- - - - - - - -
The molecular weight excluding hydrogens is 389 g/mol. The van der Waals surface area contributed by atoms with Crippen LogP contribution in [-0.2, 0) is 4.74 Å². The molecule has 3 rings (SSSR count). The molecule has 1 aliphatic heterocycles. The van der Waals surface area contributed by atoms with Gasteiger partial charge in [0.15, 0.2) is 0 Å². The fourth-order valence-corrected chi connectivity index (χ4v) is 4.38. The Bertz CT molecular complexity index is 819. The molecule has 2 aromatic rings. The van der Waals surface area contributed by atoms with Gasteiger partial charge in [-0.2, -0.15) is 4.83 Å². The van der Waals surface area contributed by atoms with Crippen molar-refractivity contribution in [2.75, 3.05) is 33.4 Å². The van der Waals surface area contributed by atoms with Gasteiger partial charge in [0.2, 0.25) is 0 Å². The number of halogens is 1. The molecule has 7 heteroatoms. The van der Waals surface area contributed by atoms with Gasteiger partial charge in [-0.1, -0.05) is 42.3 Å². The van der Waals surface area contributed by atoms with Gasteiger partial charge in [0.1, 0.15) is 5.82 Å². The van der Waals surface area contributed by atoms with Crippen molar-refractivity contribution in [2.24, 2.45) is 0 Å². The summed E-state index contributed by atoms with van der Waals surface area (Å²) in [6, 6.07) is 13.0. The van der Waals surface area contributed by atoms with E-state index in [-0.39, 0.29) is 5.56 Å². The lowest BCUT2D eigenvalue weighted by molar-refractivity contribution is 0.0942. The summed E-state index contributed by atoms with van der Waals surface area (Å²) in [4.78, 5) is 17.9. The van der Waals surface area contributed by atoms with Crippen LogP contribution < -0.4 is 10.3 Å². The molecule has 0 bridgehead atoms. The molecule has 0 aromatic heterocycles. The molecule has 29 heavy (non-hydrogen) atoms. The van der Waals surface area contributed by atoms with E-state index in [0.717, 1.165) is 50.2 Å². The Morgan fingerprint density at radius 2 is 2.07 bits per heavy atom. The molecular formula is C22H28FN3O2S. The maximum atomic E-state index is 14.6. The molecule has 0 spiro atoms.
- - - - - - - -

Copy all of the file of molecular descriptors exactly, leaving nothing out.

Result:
The molecular weight excluding hydrogens is 389 g/mol. The van der Waals surface area contributed by atoms with Crippen LogP contribution in [-0.2, 0) is 4.74 Å². The molecule has 3 rings (SSSR count). The molecule has 1 aliphatic heterocycles. The van der Waals surface area contributed by atoms with Gasteiger partial charge in [0.15, 0.2) is 0 Å². The fourth-order valence-corrected chi connectivity index (χ4v) is 4.38. The Bertz CT molecular complexity index is 819. The molecule has 2 aromatic rings. The van der Waals surface area contributed by atoms with Gasteiger partial charge in [-0.2, -0.15) is 4.83 Å². The van der Waals surface area contributed by atoms with Crippen molar-refractivity contribution in [2.75, 3.05) is 33.4 Å². The van der Waals surface area contributed by atoms with Gasteiger partial charge in [0.2, 0.25) is 0 Å². The number of halogens is 1. The molecule has 7 heteroatoms. The van der Waals surface area contributed by atoms with Gasteiger partial charge in [-0.1, -0.05) is 42.3 Å². The van der Waals surface area contributed by atoms with Gasteiger partial charge in [0.1, 0.15) is 5.82 Å². The van der Waals surface area contributed by atoms with Crippen molar-refractivity contribution in [2.24, 2.45) is 0 Å². The summed E-state index contributed by atoms with van der Waals surface area (Å²) in [6, 6.07) is 13.0. The van der Waals surface area contributed by atoms with E-state index in [-0.39, 0.29) is 5.56 Å². The lowest BCUT2D eigenvalue weighted by molar-refractivity contribution is 0.0942. The summed E-state index contributed by atoms with van der Waals surface area (Å²) in [4.78, 5) is 17.9. The van der Waals surface area contributed by atoms with Crippen LogP contribution < -0.4 is 10.3 Å². The molecule has 0 bridgehead atoms. The molecule has 0 aromatic heterocycles. The molecule has 29 heavy (non-hydrogen) atoms. The van der Waals surface area contributed by atoms with E-state index in [0.717, 1.165) is 50.2 Å². The Morgan fingerprint density at radius 2 is 2.07 bits per heavy atom. The molecular formula is C22H28FN3O2S. The maximum atomic E-state index is 14.6. The molecule has 0 spiro atoms.